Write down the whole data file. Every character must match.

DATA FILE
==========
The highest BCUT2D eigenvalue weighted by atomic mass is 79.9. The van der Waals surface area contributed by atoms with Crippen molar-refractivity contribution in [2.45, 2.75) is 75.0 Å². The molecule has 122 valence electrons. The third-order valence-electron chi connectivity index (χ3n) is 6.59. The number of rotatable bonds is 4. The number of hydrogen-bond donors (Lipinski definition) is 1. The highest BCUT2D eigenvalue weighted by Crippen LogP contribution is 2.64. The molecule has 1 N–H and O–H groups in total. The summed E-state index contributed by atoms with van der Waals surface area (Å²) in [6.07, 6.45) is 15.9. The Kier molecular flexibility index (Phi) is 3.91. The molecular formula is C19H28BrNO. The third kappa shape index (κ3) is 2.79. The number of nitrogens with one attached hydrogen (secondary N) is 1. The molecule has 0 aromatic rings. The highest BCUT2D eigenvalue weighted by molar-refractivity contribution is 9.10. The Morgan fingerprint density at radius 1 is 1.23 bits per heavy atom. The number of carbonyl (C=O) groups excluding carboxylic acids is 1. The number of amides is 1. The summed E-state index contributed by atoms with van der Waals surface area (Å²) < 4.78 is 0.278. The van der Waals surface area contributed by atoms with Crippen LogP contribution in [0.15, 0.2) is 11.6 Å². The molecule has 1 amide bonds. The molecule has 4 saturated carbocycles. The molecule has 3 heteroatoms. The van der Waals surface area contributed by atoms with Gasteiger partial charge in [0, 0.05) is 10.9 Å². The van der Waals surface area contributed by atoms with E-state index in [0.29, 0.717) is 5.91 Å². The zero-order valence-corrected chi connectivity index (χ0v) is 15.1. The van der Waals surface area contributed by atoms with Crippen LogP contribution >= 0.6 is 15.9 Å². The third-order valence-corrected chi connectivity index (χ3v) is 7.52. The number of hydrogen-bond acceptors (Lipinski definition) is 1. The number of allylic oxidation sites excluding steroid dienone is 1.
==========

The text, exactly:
The highest BCUT2D eigenvalue weighted by atomic mass is 79.9. The van der Waals surface area contributed by atoms with Crippen molar-refractivity contribution in [2.45, 2.75) is 75.0 Å². The molecule has 122 valence electrons. The third-order valence-electron chi connectivity index (χ3n) is 6.59. The number of rotatable bonds is 4. The number of hydrogen-bond donors (Lipinski definition) is 1. The highest BCUT2D eigenvalue weighted by Crippen LogP contribution is 2.64. The molecule has 1 N–H and O–H groups in total. The summed E-state index contributed by atoms with van der Waals surface area (Å²) in [6.07, 6.45) is 15.9. The Kier molecular flexibility index (Phi) is 3.91. The molecular formula is C19H28BrNO. The third kappa shape index (κ3) is 2.79. The number of nitrogens with one attached hydrogen (secondary N) is 1. The molecule has 0 aromatic rings. The highest BCUT2D eigenvalue weighted by molar-refractivity contribution is 9.10. The Morgan fingerprint density at radius 1 is 1.23 bits per heavy atom. The number of carbonyl (C=O) groups excluding carboxylic acids is 1. The number of amides is 1. The summed E-state index contributed by atoms with van der Waals surface area (Å²) < 4.78 is 0.278. The van der Waals surface area contributed by atoms with Crippen LogP contribution in [0.15, 0.2) is 11.6 Å². The molecule has 1 amide bonds. The molecule has 4 saturated carbocycles. The molecule has 3 heteroatoms. The van der Waals surface area contributed by atoms with Gasteiger partial charge in [0, 0.05) is 10.9 Å². The van der Waals surface area contributed by atoms with E-state index in [0.29, 0.717) is 5.91 Å². The zero-order valence-corrected chi connectivity index (χ0v) is 15.1. The van der Waals surface area contributed by atoms with Crippen LogP contribution >= 0.6 is 15.9 Å². The third-order valence-corrected chi connectivity index (χ3v) is 7.52. The number of hydrogen-bond acceptors (Lipinski definition) is 1. The number of allylic oxidation sites excluding steroid dienone is 1.